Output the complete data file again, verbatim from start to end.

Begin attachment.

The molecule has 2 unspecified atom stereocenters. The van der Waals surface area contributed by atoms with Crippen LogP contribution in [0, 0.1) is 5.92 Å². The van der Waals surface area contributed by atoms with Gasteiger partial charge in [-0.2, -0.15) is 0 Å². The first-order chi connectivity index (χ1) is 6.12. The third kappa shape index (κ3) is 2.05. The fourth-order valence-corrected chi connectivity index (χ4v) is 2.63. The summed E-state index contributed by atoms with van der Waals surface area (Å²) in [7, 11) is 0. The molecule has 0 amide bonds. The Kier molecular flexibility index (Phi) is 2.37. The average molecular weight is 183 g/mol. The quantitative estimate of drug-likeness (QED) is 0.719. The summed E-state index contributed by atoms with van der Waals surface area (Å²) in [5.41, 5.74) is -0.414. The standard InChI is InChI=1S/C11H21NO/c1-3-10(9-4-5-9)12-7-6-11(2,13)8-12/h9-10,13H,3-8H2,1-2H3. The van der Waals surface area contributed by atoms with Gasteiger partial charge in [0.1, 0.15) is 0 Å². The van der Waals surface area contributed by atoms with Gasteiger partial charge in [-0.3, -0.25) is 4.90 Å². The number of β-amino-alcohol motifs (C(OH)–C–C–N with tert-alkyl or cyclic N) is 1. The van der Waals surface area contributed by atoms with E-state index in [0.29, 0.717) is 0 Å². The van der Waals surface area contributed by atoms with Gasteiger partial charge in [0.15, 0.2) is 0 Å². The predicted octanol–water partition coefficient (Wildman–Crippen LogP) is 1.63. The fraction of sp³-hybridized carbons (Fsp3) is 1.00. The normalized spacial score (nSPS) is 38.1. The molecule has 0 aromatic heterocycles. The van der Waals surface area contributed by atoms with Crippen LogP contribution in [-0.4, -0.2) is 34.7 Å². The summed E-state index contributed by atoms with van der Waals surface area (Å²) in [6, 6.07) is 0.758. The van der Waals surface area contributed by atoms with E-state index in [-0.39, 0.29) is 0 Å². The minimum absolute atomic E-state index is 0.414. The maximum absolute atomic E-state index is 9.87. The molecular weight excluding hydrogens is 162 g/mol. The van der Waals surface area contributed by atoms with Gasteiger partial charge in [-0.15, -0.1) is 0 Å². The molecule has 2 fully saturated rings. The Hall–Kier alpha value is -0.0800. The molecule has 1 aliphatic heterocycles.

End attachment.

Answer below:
The molecule has 2 unspecified atom stereocenters. The van der Waals surface area contributed by atoms with Crippen LogP contribution in [0, 0.1) is 5.92 Å². The van der Waals surface area contributed by atoms with Gasteiger partial charge in [-0.2, -0.15) is 0 Å². The first-order chi connectivity index (χ1) is 6.12. The third kappa shape index (κ3) is 2.05. The fourth-order valence-corrected chi connectivity index (χ4v) is 2.63. The summed E-state index contributed by atoms with van der Waals surface area (Å²) in [7, 11) is 0. The molecule has 0 amide bonds. The Kier molecular flexibility index (Phi) is 2.37. The average molecular weight is 183 g/mol. The quantitative estimate of drug-likeness (QED) is 0.719. The summed E-state index contributed by atoms with van der Waals surface area (Å²) in [5.41, 5.74) is -0.414. The standard InChI is InChI=1S/C11H21NO/c1-3-10(9-4-5-9)12-7-6-11(2,13)8-12/h9-10,13H,3-8H2,1-2H3. The van der Waals surface area contributed by atoms with Gasteiger partial charge in [0.1, 0.15) is 0 Å². The van der Waals surface area contributed by atoms with Gasteiger partial charge in [-0.3, -0.25) is 4.90 Å². The number of β-amino-alcohol motifs (C(OH)–C–C–N with tert-alkyl or cyclic N) is 1. The van der Waals surface area contributed by atoms with E-state index in [0.29, 0.717) is 0 Å². The van der Waals surface area contributed by atoms with Gasteiger partial charge in [0.15, 0.2) is 0 Å². The predicted octanol–water partition coefficient (Wildman–Crippen LogP) is 1.63. The fraction of sp³-hybridized carbons (Fsp3) is 1.00. The normalized spacial score (nSPS) is 38.1. The molecule has 0 aromatic heterocycles. The van der Waals surface area contributed by atoms with Crippen LogP contribution in [-0.4, -0.2) is 34.7 Å². The summed E-state index contributed by atoms with van der Waals surface area (Å²) in [6, 6.07) is 0.758. The van der Waals surface area contributed by atoms with E-state index in [-0.39, 0.29) is 0 Å². The minimum absolute atomic E-state index is 0.414. The maximum absolute atomic E-state index is 9.87. The molecular weight excluding hydrogens is 162 g/mol. The van der Waals surface area contributed by atoms with Gasteiger partial charge in [-0.15, -0.1) is 0 Å². The molecule has 2 fully saturated rings. The Hall–Kier alpha value is -0.0800. The molecule has 1 aliphatic heterocycles.